That night when we were in the bar we heard a samba band playing loud from somewhere near the hotel, it’d actually been playing since 6am when it woke us up. No one knew exactly why they had played all day but they thought that it was possibly in tribute to an old lady who died a year ago; apparently she was a bit of a party lady and used to regularly hold 5 day parties. Fuelled by super cocktails we decided to sneak around and see if we could spy on what was going on, peaking around the corner we saw a big band plus over 200 people sitting around a courtyard with people dancing in the middle. We were spotted and pulled into the party by a sweaty Mexican man, who gave us beer followed shortly afterwards by a full meal. They wanted dancing foreigners, unfortunately I don’t do dancing especially in front of 200 people, but Christy was brave and went and had a dance providing a spectacle for the locals to photograph. A few of the local kids joined her and decided that she was the best blonde haired Barbie ever and proceeded to pull her about even after the dancing had stopped. Overall an interesting night!
Yesterday Christy and I got a collectivo, a taxi bus, to drive us to where we went swimming in the river. I took down my camera and got lots of photos of the colourful birds which zoomed all over and entertained us.
At lunchtime Steve had suggested we walk up to the village and ask for a woman called Martina who would cook us some lunch. So we turn up, find her and she obligingly cooks for us, but seemed a bit flustered. Whilst eating lunch outside in her garden we chatted to her in our broken Spanish and from what we could work out she didn’t normally cook for people and wasn’t actually a restaurant, just a women with a house, a cooker and a frying pan. Either way she didn’t seem to mind and seemed happy with the company. When we asked her how much she wanted for the food, she got all flustered and refused any payment, we didn’t let her get away with that. Along with the meal we also got a mini tour of all of her menagerie, including 20,765 big turkeys (including a baby turkey just 1 day old), a million dogs and a parrot (numbers may have been enhanced for reader benefit) which her six year old son was keen to handle in a way that the RSPCA wouldn’t approve of, notably holding it upside down, shaking it like a maraca and petting it like he would a full sized Rottweiler, which would have been fine but it was only the size of his hand. I tried to suggest not sticking his fingers in its eye sockets but he just grinned and laughed a lot, he seemed like a very happy boy and was genuinely oblivious of any discomfort the parrot was going through. Out in the country there aint no animal care and I guess animals are for eating or shaking, luckily the parrot didn’t seem all that bothered and the boy got bored so it escaped. After lunch, an afternoon back down at the river watching the vultures swoop around was called for and we lazed about some more in the shade of a tree whilst a girl tried to catch fish, some cowboys charged around and a boy herded his goats around us and across a river using an ingenious way of getting the goats to cross the river which was mainly taking hostage one of the baby goats and walking across with all of the mothers and families following bleating away.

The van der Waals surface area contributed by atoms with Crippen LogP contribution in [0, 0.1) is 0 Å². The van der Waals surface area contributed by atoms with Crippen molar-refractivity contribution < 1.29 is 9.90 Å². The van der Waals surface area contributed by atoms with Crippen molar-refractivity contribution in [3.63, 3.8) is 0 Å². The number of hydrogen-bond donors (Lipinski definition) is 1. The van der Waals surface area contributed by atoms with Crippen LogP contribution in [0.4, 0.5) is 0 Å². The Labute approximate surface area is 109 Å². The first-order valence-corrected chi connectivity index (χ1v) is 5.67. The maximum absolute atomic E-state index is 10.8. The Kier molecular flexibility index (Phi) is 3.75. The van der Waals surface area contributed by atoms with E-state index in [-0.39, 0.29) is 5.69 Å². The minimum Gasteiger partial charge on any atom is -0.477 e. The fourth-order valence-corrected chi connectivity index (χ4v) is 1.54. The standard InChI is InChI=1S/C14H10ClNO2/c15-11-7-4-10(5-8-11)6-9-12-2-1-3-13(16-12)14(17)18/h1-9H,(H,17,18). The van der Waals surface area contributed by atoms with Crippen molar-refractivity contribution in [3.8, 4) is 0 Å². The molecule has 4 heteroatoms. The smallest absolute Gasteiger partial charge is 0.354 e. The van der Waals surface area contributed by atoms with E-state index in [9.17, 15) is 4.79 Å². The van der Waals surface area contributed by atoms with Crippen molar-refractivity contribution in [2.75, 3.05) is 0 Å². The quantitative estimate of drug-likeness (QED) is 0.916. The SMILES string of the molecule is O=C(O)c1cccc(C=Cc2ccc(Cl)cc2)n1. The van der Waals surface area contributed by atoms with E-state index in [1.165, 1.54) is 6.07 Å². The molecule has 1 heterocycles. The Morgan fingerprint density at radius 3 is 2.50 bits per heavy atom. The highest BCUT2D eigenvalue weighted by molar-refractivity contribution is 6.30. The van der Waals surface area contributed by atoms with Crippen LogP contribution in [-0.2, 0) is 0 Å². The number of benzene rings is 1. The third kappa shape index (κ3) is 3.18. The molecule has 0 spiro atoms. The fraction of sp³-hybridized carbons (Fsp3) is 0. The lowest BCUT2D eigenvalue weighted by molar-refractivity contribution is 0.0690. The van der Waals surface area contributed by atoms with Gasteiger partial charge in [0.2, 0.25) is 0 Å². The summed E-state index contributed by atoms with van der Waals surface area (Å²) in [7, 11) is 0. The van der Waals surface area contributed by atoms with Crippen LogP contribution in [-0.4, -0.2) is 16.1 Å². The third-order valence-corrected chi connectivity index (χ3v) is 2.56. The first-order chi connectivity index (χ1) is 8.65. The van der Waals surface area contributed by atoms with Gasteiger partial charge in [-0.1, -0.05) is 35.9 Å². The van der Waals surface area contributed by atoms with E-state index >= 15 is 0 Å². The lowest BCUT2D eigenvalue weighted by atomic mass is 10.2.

All very idyllic and it was nice to see some rural Mexican life. After, whilst waiting for the collectivo to pick us up a shopkeeper let us sit on some chairs in the shade outside her shop and gave us a free ice lolly, then a drunken man rolls up and tells us his name is Yinny. He jabbered to us in Spanish for quite a long time, btought me a beer and then sat patting his pot belly whilst telling us he was happy and talking some more, oblivious to the fact that we didn’t understand anything he was saying, even though we are saying “we don’t understand” in Spanish. He didnt seem to mind and we didn’t either. It seems that overall the Mexican people are nice (excluding some police and road tax collectors), especially the rural ones and that the sun is shining and that we are both having a good time. It looks like this entry has turned into a bit of an essay, I’m going to quit before my computer explodes and go for a swim in the pool instead! Tomorrow we´re going sport fishing for tuna, sailfish and marlin, fingers crossed!